Analyzing Rashaz and the halachic customs surrounding matza that has come in contact with water or has been crumbled.
Responsa form a fascinating literary genre in that they not only report law, they may also provide a window into history, or a freeze-frame of the evolution of law. A fine example of this is the responsum of Rabbi Shneur Zalman of Liady (Rashaz, ca. 1745- 1812) on the question of matza that comes in contact with water on Passover. This stringency is known in Hebrew as matza sheruya (soaked matza), or in Yiddish as gebrokhts (broken). The halachic issue at stake is the concern that flour – either unbaked pockets of it, or flour that was on the outside of baked matza – might come in contact with water and render the admixture forbidden hametz. Nowadays, it is common hassidic practice not to eat gebrokhts on Passover.
In his code of Jewish law, the Rashaz – following accepted practice – ruled that once matza had been baked, it was permissible to re-grind the matza into meal and cook it in water. Moreover, he was not concerned that kitchen hands would mistakenly cook flour instead of matza meal.
But this was not his only statement on the issue.
The Rashaz was asked about “the prohibition of cooking matza that had been crumbled.” He opened his responsum by stating that while gebrokhts was not forbidden, it was a stringency that could be legally justified and was worth adopting. The tone of his opening words indicates that we are dealing with a marginal stringency whose acceptance was not universal.
He then analyzed the sources, considered regnant matza preparation mores that resulted in flour residue on the matza, and explained the silence of earlier authorities on the matter. He then concluded at his starting point: The stringency should be adopted, but the masses who had not adopted it had sound legal grounding and should not be chastised for their conduct.
At the end of the responsum, he related to the implementation of the stringency on the last day of Passover, ruling that one who chose to be lenient on that day in consideration of the obligation to rejoice on festivals “had not lost.” Thus the Rashaz recognized a license to eat gebrokhts on the last day.
THE GEBROKHTS stringency appears in legal literature that is unconnected to hassidism, and hence should not be considered a hassidic innovation. However, another legal authority close to the Rashaz, Rabbi Yitzhak Eizek of Vitebsk (1768-1867 or 1868), writing to the Rashaz’s grandson, noted that “our masters in Mezritch” were careful not to eat matza products, presumably because of the issue of gebrokhts. Dating the development of the hassidic custom not to consume gebrokhts to the Maggid of Mezritch and his students is bolstered by a tale that Hayim Yosef Arieh Prager (ca. 1840-1912) recorded:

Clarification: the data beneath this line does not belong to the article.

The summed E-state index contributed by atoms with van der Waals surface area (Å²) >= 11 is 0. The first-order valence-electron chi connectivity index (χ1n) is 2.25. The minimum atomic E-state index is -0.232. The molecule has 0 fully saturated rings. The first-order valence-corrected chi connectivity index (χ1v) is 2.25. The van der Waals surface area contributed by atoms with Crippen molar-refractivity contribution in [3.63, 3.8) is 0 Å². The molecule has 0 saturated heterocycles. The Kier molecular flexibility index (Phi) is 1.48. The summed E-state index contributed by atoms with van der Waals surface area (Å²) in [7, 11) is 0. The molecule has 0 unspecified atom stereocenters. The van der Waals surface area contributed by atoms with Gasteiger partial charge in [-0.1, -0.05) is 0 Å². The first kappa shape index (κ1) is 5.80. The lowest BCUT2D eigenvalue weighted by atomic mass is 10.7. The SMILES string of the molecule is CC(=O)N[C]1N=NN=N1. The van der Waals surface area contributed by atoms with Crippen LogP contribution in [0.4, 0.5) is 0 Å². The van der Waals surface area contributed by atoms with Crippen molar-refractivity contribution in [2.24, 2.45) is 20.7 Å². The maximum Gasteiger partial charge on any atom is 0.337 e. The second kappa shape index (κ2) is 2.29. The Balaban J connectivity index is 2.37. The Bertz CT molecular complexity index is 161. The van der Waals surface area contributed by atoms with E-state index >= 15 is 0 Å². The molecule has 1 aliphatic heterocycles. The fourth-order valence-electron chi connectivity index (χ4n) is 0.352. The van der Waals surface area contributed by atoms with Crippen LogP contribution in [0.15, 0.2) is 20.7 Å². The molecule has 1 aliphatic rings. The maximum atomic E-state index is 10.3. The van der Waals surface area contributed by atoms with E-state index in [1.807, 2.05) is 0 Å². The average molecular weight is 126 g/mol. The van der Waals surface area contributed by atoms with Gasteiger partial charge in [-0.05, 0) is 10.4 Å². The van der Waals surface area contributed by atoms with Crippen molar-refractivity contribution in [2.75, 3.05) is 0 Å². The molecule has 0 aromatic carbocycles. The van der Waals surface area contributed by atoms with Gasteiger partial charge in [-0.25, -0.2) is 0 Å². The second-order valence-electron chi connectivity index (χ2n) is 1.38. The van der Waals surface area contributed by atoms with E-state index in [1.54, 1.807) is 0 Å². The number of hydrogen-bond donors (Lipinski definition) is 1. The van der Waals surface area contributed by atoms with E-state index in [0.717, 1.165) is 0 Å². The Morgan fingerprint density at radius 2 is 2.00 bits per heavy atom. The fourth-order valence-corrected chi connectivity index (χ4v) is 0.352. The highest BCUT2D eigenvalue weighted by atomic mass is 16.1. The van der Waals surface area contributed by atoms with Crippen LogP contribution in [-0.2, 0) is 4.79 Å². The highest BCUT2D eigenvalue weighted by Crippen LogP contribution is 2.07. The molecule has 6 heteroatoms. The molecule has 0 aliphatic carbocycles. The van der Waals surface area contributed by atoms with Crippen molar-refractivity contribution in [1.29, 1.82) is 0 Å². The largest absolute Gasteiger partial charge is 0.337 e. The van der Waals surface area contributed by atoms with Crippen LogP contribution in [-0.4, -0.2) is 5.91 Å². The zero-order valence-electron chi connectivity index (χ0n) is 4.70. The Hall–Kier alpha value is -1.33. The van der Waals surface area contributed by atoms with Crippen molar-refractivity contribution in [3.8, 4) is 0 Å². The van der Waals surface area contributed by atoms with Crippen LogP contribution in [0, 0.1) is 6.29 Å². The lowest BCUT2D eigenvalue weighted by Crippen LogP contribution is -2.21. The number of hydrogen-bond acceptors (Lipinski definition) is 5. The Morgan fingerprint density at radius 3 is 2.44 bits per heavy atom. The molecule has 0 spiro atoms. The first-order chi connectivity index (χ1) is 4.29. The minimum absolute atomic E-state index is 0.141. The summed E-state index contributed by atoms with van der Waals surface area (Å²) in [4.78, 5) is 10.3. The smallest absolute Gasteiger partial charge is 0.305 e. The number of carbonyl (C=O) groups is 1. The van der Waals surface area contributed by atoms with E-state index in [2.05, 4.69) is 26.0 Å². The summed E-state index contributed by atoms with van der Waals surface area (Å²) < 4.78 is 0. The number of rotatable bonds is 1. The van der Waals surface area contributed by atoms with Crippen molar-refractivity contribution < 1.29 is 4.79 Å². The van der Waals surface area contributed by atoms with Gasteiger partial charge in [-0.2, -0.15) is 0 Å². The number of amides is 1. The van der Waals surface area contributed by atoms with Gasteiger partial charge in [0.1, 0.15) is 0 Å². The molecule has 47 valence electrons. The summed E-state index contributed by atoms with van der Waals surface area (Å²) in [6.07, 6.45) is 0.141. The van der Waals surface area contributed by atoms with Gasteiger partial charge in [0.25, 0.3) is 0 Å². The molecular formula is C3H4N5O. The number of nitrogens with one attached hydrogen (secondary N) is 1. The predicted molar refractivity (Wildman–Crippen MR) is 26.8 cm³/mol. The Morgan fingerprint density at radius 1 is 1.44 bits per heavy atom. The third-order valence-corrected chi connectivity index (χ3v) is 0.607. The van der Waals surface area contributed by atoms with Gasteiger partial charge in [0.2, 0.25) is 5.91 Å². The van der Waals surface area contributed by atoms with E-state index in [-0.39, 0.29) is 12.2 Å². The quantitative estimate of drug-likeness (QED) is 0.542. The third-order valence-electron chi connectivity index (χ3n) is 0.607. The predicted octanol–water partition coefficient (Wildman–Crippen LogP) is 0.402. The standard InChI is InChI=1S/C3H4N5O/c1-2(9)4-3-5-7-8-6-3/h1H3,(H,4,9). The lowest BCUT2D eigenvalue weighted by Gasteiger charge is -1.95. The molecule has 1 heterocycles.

“On Passover [Rabbi Menahem Mendel of Vitebsk, 1730-1788] was so stringent about soaking [matza] such that one time it was difficult for his daughter-in-law – the wife of his son Reb Moshe [d. 1799] (and she was an important woman of Sephardi origins) – to chew the matzot, and she asked if it was possible for her to soften the matza, not with water, but by scrambling an egg on the matza to soften it over the fire.”
The tale continues with Rabbi Menahem Mendel’s response in the face of his daughter-inlaw’s request: “And he said to her that he permits her [to do it], just not in his house, rather at a neighbor’s home, and she should also eat the matza there. And he said that he cannot be lenient regarding a stringency of [the Maggid of Mezritch], because the Besht [Ba’al Shem Tov] did not practice this stringency, only the Maggid, of blessed memory.”
LET US fast-forward to the heirs of the Rashaz’s legacy, contemporary Lubavitch norms. The Lubavitch literature dealing with gebrokhts does not employ the equivocal language that appears in the Rashaz’s responsum. Lubavitch sources are explicit – both about the stringency and about the license on the last day of Passover. In his 1946 Haggada, Rabbi Menachem Mendel Schneerson of Lubavitch (Ramash, 1902-1994) wrote:
“We are particularly careful about matza sheruya. And therefore the matzot on the table are covered, lest some water fall upon them. Before pouring water, or a liquid that has water in it, into a cup or dish – we check that there are no crumbs of matza in the vessel. For washing in the middle of the meal [mayim emtza’im] and at the end of the meal [mayim aharonim] he should not pass his [wet] hands over his lips. (And similarly all seven days of Passover. Whereas on the last day of Passover, we are meticulous [mehadrin] to soak [matza in water]).”
Moreover, the Ramash described the last-day license as a value or even as a religious ideal. He emphasized a variety of aspects, including displaying the acceptance of the Rashaz’s ruling; mimicking the conduct of previous generations; distinguishing between the biblically mandated seventh day of Passover and the rabbinic institution of an additional day; seeing the last day of Passover as a liminal time between matza and hametz, and reflecting the fact that we are spiritually beyond the matza requirement but still bound by the hametz strictures; and using the last day to continue the spiritual achievements of Passover after the end of the festival.
Thus the Rashaz’s responsum can be read as an interim stage in the acceptance of an existing stringency as normative hassidic or Lubavitch custom: The stringency is already recognized as ideal, but it has yet to be codified as obligatory; the last-day license is a possibility, but not a religious value.